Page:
WML in ex vivo brain MRI

Start date: 05-09-2022
End date: 28-02-2023

Clinical problem

Cerebral Small Vessel Disease (CSVD) causes a fifth of all stroke cases and is the major vascular cause of cognitive decline and dementia. CSVD is a neurological disorder present in virtually every individual aged 60 years old or older consisting of pathological processes that disturb cerebral arterioles, capillaries and venules, leading to white and grey matter lesions. As it is not possible to visualize the smallest vasculature in vivo yet, we focus on understanding the underlying pathology of the radiological hallmarks linked to CSVD (e.g. White matter hyperintensities (WMH)).

WMH , seen as hyperintense on FLAIR- and T2-weighted MRI sequences, are amongst the foremost recurrent CSVD features observed on MRI scans and represent different degrees of axonal loss, demyelination and gliosis. Despite the fact that WMH hold a strong association with an increased risk of long-term cognitive impairment, little is known about their underlying pathology. Studies focusing on pathological examination on WMH until now have shown semi-quantitative quantification methodologies, which might lead to subjective data analysis, and to mischaracterization of the pathological processes behind these lesions. Diffusion Tensor Imaging (DTI) has shown that WMH are surrounded by penumbra regions with different diffusion metrics that appear normal on conventional MRI. These penumbra regions are believed to closely correlate to WMH progression. However, imaging-pathology studies to this date have failed to capture the earliest changes in WMH, and thereby of those mechanisms preceding their progression.

Therefore, there is a need for an automatic analysis of WMH progression across imaging, and its detailed correlation to pathological markers. We aim to research these through a postmortem human study that combines high field (7T) MRI with immuno-histochemical (IHC) stainings on sections of the same brain regions. To this date, few studies have examined the relationship between radiological and pathological correlates in CSVD, however none of them has provided a systematic and detailed description of the pathology behind WMH. Our dataset provides the unique opportunity to accurately characterize pathological changes of multiple neurodegenerative processes in grey matter (GM), normal appearing white matter (NAWM) and WMH.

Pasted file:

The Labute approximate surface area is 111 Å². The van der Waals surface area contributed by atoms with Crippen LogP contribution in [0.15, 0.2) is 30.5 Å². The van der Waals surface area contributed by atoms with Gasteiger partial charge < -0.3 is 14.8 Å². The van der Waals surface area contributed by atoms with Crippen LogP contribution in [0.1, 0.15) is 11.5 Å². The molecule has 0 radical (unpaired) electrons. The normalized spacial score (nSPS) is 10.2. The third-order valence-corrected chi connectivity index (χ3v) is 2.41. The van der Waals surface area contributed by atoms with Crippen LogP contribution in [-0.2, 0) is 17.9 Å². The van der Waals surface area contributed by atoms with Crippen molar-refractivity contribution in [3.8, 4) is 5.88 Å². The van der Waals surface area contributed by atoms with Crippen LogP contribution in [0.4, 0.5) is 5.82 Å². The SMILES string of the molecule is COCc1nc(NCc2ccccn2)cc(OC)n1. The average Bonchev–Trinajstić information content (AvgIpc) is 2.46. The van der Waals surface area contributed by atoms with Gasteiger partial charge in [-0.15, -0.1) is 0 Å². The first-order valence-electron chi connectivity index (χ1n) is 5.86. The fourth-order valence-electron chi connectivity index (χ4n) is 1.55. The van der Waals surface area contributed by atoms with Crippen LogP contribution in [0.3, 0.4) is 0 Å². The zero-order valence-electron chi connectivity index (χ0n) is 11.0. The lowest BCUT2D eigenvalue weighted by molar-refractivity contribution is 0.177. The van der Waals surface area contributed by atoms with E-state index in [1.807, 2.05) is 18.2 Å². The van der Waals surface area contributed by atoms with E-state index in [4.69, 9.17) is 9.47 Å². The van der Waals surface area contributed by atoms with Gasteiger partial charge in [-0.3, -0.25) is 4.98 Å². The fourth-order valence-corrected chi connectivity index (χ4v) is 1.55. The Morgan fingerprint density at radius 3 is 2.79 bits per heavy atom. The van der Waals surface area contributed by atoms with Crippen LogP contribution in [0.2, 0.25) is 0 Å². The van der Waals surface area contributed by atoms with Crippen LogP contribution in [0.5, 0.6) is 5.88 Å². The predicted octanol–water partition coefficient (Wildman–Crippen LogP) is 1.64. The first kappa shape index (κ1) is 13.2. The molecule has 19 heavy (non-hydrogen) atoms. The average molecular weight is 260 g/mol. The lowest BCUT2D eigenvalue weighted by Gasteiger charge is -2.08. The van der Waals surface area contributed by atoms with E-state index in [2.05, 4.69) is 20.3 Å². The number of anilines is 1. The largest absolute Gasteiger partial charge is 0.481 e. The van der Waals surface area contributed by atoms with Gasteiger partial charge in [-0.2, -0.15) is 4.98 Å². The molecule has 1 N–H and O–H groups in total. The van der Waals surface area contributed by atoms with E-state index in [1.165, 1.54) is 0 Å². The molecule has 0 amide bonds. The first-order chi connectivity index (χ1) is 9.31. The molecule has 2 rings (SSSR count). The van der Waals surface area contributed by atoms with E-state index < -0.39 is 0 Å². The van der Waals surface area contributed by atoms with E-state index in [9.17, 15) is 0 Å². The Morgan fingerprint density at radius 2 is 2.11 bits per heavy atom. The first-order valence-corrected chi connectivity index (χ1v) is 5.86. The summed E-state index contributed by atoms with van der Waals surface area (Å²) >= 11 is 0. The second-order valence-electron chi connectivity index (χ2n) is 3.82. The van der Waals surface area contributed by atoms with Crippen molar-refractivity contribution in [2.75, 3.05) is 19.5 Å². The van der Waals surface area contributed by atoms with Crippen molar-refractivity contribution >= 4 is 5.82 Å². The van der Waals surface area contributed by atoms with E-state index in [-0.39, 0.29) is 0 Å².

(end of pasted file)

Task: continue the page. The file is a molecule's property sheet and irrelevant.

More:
Solution

Based on previous studies combining histopathological examination together with MRI, it is possible to identify and characterize several CSVD-linked lesions. Thus far, we have realigned both MRI imaging and IHC sections, and we have performed manual segmentation of grey matter (GM), normal appearing white matter (NAWM) and WMH (Figure 1). However, this is not enough to study the transition from the core of the lesion to healthy white matter tissue. We believe that by characterizing the pathological changes occurring across white matter from lesion towards healthy tissue we will obtain a unique insight into the key processes leading to WMH expansion. In order to do so, we would like to combine our manual segmentation data together with automatic segmentation of the gradual changes in WMH towards the so-called NAWM. We believe that by including this analysis on our dataset we might be able to gain a unique insight into changes occurring within white matter tissue beyond current knowledge and how these could be characterized on standard MRI, or currently available alternatives e.g. DTI.

Within this AI project we would like to characterize WMH in detail as well as transition zones that are visible in MRI (via an automatic segmentation pipeline). Specifically, we will use an existing white matter lesion segmentation network developed at the Radboudumc on the inv vivo MRIs over 400 patients (the RUN-DMC dataset). We will adapt this network to ex vivo MRI data, which is mostly similar in appearance. Then apply these identified subregions in the ex vivo MRI are then mapped to our different histopathological markers, and thereby further the understanding of white matter changes that have been overlooked until now because of methodological limitation.

Data